ORANGE PARK, Fla. - School resource officers are the front line of protection for students while they’re at school. They are the people responsible for standing between children and whatever danger may come their way.

For Clay County Deputy Brock Gump, who has been the school resource officer at Ridgeview High School in Orange Park for four years, students become an extended family.

“You get to watch them grow, become more mature and become ready to hit the real world and the workforce,” Gump said. “So it’s kinda cool to watch.”

Gump said protecting those students is his top priority.

When Gump learned about the tragedy at Marjory Stoneman Douglas High School, he thought about Ridgeview, as he does whenever there’s a school shooting. What would he do if there was a shooting at Ridgeview?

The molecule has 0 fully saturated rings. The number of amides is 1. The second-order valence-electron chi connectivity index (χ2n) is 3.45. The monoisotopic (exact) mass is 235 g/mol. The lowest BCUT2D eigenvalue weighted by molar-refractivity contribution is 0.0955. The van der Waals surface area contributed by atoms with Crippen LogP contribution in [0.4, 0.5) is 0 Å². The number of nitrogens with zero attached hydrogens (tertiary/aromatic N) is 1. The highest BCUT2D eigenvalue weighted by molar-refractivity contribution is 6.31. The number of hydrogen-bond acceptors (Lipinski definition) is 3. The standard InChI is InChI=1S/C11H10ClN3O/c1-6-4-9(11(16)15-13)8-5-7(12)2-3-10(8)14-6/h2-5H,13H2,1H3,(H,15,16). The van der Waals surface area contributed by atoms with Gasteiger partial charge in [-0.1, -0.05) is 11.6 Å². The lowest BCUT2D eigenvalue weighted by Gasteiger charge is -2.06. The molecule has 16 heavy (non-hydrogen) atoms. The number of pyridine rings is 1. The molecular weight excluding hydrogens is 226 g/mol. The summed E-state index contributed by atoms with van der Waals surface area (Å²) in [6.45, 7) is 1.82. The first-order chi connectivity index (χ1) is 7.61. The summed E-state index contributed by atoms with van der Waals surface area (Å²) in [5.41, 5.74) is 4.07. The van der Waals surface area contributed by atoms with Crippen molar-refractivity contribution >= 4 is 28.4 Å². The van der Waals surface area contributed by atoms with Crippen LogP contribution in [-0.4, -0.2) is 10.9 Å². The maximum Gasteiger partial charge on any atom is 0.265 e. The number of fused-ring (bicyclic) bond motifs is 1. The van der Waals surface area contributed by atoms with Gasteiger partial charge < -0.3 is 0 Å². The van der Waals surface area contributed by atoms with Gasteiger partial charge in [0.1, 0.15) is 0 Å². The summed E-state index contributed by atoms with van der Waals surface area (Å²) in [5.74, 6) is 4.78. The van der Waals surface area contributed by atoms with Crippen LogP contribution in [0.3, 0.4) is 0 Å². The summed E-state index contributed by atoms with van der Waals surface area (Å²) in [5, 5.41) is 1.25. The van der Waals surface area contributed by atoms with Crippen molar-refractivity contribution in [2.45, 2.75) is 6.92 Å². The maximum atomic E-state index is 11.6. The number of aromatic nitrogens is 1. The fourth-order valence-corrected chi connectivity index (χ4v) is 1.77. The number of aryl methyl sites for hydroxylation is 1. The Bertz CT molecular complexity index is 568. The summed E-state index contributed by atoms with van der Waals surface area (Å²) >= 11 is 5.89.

“I would find it,” Gump said. “I would find who’s doing that and I would isolate that threat.”

Gump said preparation is key. Every time he roams the campus, he envisions different scenarios as his way of preparing for the worst.

“How I would need to react depending on what happens,” he said. “So that way if it does happen, I don’t have to think about it I can just do it.”

In the meantime, he’s committed to building relationships with students. Because with time comes trust.

“When something serious happens, they trust that they can come to me and tell me right away,” Gump said. “Before they go to anybody else or post it on social media, they’ll come to me and they’ll tell me what’s going on so I can immediately start looking into it and doing what needs to be done.”

School districts across the nation have been dealing with a wave of threats in the week since the Parkland shooting. But if there’s one thing Gump wants parents to know, it’s this:

“Their schools and their children are safe,” he said